Friday, November 27, 2009

William Golding hits a nerve..

So, to continue with what has, I think become what this blog is about, the trend of commenting on humans in general, reality, life etc. I thought I'd bring out some of the revelations I've had recently.
So, I'm a 17 year old high school student, with an avid interest in English- To Kill a Mockingbird quickly became my favourite book when we studied it last year. So this year, for novel study, my class did Golding's Lord of the Flies. I don't know if you know the story, its pretty famous, but in case you don't the gist of it is a group of young school boys wind up marooned on a deserted island, their plane (which was evacuating them from a war situation) having crashed. So, essentially it tells the story of what could happen if a group of young boys were left to their own devices, away from parents, society, and civilisation.
I seriously could talk about this book for days, it really opens the flood gates for me as far as pondering life goes. I think it's just because Golding presents us with so many incredibly shocking truths about mankind in the book.
So the boys, in case you didn't know, completely (save a select few) descend into savagery, abandoning any civilised values. The entire events of the book seem incredibly daunting, and some of the stuff they come to do (two murders and an attempted third, stopped only by the arrival of a rescue party) is utterly horrific. You really can't seem to believe (or don't want to believe) that this can really happen. But Golding makes it seem entirely likely, because with this novel he teaches you so much you really didn't want to know about humanity. The basic idea of the book is that man is not naturally good when removed from the restraints of society.
Think about it. Why do we behave the way we do? The majority of human beings behave in way that can be described as essentially "good" right? I mean there are less criminals than non-criminals aren't there?
So, it would be easy for us to assume that it is human nature to be good. You would be forgiven for making the assumption that man is naturally good. But, with a little help from William Golding, I've come to realise that when you think about it, we behave this way, not always because we want to, but instead because we have to. Within society we have values conditioned into us that teach us to behave in a way that is socially acceptable. MOst of the time, although it may not be a conscious thing, we behave in a certain way because we know that there will be negative consequences if we don't. ie, you pop a guy, you go to jail.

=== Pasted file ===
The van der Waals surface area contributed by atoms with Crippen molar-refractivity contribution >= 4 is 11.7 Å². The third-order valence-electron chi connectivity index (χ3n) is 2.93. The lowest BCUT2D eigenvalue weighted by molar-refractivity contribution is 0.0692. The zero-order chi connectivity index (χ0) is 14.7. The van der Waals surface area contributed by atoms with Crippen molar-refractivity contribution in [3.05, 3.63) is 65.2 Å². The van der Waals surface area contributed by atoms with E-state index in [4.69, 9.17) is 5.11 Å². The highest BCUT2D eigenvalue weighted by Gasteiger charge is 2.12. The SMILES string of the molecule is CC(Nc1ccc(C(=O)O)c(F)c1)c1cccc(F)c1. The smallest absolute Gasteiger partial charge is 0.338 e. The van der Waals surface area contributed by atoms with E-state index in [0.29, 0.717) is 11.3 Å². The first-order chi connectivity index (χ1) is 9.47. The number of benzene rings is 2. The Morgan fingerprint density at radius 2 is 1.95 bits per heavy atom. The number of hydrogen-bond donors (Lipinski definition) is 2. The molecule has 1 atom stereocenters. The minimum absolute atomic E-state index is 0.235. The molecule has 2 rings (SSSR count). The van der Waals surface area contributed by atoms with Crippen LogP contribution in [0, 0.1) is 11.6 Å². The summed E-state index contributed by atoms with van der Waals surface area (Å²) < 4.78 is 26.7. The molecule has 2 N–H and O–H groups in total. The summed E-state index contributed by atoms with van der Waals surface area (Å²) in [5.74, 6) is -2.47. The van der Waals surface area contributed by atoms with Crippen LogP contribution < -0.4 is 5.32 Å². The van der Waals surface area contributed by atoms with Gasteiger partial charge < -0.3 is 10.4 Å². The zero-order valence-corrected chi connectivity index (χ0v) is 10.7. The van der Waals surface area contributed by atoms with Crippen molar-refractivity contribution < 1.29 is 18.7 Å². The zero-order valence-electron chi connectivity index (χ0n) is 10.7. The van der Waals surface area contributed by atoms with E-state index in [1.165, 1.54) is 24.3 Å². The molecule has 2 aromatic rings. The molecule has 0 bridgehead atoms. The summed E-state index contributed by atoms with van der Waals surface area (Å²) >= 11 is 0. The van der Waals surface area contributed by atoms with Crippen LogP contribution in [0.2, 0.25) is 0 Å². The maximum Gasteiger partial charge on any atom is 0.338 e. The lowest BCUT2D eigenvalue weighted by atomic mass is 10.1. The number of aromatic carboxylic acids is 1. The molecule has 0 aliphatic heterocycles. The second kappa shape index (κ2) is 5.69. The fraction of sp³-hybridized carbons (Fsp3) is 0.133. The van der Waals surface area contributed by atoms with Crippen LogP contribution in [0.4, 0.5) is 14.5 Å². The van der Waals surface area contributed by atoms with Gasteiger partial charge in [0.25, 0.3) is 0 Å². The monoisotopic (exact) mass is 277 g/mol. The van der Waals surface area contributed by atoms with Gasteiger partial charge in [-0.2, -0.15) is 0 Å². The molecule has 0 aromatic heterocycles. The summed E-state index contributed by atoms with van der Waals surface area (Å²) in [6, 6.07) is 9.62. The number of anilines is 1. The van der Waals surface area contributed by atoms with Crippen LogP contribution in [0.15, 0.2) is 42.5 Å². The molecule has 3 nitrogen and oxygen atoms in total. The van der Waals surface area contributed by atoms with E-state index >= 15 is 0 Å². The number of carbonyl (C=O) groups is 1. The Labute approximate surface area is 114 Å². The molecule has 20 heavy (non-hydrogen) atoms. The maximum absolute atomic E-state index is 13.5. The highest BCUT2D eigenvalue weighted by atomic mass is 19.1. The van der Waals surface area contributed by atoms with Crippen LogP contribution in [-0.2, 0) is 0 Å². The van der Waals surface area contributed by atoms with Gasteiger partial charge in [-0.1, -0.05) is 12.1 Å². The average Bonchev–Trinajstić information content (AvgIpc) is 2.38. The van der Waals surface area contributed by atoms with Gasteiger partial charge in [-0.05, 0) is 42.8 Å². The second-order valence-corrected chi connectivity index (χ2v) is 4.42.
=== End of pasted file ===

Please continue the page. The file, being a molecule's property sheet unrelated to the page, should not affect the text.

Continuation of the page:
So, can we really assume that we are all naturally good? Well Golding doesn't think so. He comments on the existence of an inherent inhumanity or evil within us all, which some of us control, and some of us don't. And that control is what ends up being the difference between those who wind up doing bad stuff, and those who don't.
I mean, really if we think about it there are a heck of a lot of people rotting in prisons paying for about 15 seconds of lapse in control. 15 seconds of poor judgement.
So although it may be easier to consider the people who do bad stuff the exception to the rule, they're really not. I think it's so important to remember that we all have that inhumanity within us, so that we can maintain it. I mean, it'd definitely be easier to write this off as bullshit, avoiding the self-reflection a realisation like this invites, but at the end of the day, whether acknowledged or not, it's still gonna be true.

Tuesday, November 24, 2009


First blog,
so first things first, the title of the blog is actually the exact number of people in the world, calculated from the time I started the blog. The message in the blog description was used (with a slightly different number) on one of my favourite tv shows, One Tree Hill.
I love the concept of the statement.
I think it's easy to lose sight of the enormity of how amazing life is, how amazingly complex humanity is. And I love the idea that of the incredibly immense expanse of people who exist on this earth, we all have those who are important to us. Just a select few, out of this six billion, who can mean the world to us. We all matter to someone. We all have people who matter to us. And sometimes, of all the people on the planet, just one, single person can change everything. Can mean everything. Can be everything.